Reforms are likely to improve transparency in the market for credit default swaps, say Cleveland Fed researchers
Credit default swaps (CDSs) are a form of insurance against default on a credit, such as a bond or loan, and they play an important role in managing the risk exposures of financial institutions and asset management firms. But a key shortcoming of the over-the-counter (OTC) market infrastructure for CDSs -- lack of transparency-- contributed to the severity of the recent financial crisis. Federal Reserve Bank of Cleveland researchers John Carlson and Margaret Jacobson say reforms being implemented under the authority of Dodd-Frank should improve transparency and make CDS pricing more competitive.
According to Carlson and Jacobson, by 2007, CDS counterparty risk exposures had become embedded in a tangled network of bilateral connections. A buildup in systemic risk went unchecked largely because neither regulators nor market participants could follow the risks being transferred.
Reforms agreed to by the G-20 nations and incorporated into the Dodd-Frank Act aim to improve market transparency. OTC contracts that can be standardized are now required to be cleared at a central counterparty; standardized CDS contracts must trade on regulated exchange-like platforms called swap execution facilities (SEFs); all CDS trade information is required to be reported to a central data repository; and CDS market participants must hold cash in margin accounts as a buffer against changes in CDS valuations.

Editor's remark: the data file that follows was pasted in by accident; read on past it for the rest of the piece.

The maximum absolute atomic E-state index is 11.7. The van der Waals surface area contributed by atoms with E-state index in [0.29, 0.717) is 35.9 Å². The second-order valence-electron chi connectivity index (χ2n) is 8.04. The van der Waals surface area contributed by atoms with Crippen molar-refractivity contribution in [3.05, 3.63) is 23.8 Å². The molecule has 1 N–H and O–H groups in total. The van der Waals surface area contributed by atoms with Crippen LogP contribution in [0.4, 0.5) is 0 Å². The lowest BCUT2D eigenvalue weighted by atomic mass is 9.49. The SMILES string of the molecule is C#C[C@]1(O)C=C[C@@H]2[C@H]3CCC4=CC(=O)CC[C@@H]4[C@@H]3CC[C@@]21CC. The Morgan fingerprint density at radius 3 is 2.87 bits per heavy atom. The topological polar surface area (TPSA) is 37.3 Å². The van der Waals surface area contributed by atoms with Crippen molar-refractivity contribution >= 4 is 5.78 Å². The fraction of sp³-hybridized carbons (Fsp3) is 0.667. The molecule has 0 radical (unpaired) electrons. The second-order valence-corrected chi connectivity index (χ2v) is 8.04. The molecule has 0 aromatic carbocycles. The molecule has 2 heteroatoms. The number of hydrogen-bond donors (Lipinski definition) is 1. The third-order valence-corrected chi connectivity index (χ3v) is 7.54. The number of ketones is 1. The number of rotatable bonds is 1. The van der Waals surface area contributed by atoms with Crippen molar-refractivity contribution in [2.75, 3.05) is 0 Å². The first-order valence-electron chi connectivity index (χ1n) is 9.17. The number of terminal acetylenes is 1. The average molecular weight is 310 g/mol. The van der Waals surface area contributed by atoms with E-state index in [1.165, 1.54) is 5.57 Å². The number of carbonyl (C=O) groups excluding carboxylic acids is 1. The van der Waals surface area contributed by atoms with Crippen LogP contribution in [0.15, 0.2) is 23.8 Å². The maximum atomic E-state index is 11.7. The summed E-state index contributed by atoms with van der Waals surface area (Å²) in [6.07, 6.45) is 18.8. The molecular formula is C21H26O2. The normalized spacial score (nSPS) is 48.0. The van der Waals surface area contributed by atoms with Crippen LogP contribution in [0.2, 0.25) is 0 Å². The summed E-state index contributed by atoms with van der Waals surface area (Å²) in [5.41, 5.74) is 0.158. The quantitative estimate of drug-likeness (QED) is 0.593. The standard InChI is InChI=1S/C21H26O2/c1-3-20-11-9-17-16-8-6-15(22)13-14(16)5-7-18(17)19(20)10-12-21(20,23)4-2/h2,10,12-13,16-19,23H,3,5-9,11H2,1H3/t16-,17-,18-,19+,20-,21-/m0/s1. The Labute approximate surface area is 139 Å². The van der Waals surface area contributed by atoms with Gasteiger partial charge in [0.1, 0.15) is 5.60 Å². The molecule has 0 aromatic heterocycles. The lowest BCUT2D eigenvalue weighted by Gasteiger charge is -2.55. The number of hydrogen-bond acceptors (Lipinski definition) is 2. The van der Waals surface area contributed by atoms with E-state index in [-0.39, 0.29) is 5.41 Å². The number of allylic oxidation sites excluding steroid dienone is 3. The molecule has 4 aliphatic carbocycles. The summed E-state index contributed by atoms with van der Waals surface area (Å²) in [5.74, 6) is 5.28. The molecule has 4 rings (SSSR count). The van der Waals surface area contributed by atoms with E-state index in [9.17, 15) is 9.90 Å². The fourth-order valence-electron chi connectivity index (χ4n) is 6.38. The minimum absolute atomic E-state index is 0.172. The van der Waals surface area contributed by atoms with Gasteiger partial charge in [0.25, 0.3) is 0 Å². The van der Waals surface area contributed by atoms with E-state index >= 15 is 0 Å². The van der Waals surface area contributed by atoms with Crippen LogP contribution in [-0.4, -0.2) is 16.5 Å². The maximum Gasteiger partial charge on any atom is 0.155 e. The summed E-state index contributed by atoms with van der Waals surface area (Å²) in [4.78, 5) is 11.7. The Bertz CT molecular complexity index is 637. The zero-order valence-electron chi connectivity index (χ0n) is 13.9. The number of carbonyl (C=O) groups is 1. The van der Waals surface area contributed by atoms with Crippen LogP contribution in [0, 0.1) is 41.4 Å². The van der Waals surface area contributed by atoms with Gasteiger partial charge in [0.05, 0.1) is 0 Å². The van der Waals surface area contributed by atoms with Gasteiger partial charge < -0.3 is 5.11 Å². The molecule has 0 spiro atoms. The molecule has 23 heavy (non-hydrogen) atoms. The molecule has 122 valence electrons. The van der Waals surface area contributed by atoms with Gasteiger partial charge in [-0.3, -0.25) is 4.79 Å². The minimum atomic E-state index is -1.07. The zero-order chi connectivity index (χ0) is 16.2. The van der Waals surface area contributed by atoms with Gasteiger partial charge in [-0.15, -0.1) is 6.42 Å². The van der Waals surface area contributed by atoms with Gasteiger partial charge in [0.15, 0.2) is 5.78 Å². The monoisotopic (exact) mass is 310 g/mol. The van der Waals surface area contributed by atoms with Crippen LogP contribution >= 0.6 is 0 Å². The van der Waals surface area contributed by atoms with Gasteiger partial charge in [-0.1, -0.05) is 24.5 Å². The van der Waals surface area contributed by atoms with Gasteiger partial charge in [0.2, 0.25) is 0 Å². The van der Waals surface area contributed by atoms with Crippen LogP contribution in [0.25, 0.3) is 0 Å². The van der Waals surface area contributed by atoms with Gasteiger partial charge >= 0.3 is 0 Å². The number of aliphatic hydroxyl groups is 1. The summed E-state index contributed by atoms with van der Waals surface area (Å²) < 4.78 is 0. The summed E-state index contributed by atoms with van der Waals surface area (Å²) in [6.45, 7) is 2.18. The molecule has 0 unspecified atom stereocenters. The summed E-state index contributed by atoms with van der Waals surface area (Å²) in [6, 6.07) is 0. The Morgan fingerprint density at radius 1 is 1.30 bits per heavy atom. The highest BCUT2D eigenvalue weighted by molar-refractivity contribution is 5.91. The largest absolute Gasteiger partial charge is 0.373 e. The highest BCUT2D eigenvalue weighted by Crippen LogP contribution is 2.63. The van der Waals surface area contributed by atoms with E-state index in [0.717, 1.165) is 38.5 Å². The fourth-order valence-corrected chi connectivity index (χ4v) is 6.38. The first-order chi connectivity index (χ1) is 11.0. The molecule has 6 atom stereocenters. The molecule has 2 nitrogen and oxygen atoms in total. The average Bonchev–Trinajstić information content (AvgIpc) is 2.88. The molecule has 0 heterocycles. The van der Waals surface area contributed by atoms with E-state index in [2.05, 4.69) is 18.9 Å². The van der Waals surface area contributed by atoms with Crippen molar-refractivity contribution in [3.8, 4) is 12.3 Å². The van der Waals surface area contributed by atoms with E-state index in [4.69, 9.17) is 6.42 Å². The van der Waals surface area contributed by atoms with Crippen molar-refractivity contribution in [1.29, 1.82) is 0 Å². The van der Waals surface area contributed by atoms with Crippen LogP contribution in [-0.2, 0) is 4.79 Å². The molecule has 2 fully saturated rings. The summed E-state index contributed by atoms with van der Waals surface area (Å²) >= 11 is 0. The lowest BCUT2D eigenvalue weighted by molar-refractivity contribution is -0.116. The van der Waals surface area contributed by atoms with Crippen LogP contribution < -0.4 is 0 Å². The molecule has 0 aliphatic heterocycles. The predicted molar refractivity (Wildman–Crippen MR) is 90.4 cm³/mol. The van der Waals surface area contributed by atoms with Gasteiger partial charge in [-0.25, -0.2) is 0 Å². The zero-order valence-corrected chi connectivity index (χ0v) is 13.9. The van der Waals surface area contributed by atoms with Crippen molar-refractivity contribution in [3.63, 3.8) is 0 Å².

The researchers say these reforms will allow market participants to see pre- and post-trade pricing. In addition, regulators will have access to information that will allow them to follow the risks as they are transferred and to monitor risk concentrations as they develop.
Read New Rules for Credit Default Swap Trading: Can We Now Follow the Risk?
Federal Reserve Bank of Cleveland
The Federal Reserve Bank of Cleveland is one of 12 regional Reserve Banks that along with the Board of Governors in Washington DC comprise the Federal Reserve System. Part of the US central bank, the Cleveland Fed participates in the formulation of our nation’s monetary policy, supervises banking organizations, provides payment and other services to financial institutions and to the US Treasury, and performs many activities that support Federal Reserve operations System-wide. In addition, the Bank supports the well-being of communities across the Fourth Federal Reserve District through a wide array of research, outreach, and educational activities.
The Cleveland Fed, with branches in Cincinnati and Pittsburgh, serves an area that comprises Ohio, western Pennsylvania, eastern Kentucky, and the northern panhandle of West Virginia.
Doug Campbell, firstname.lastname@example.org, 513.455.4479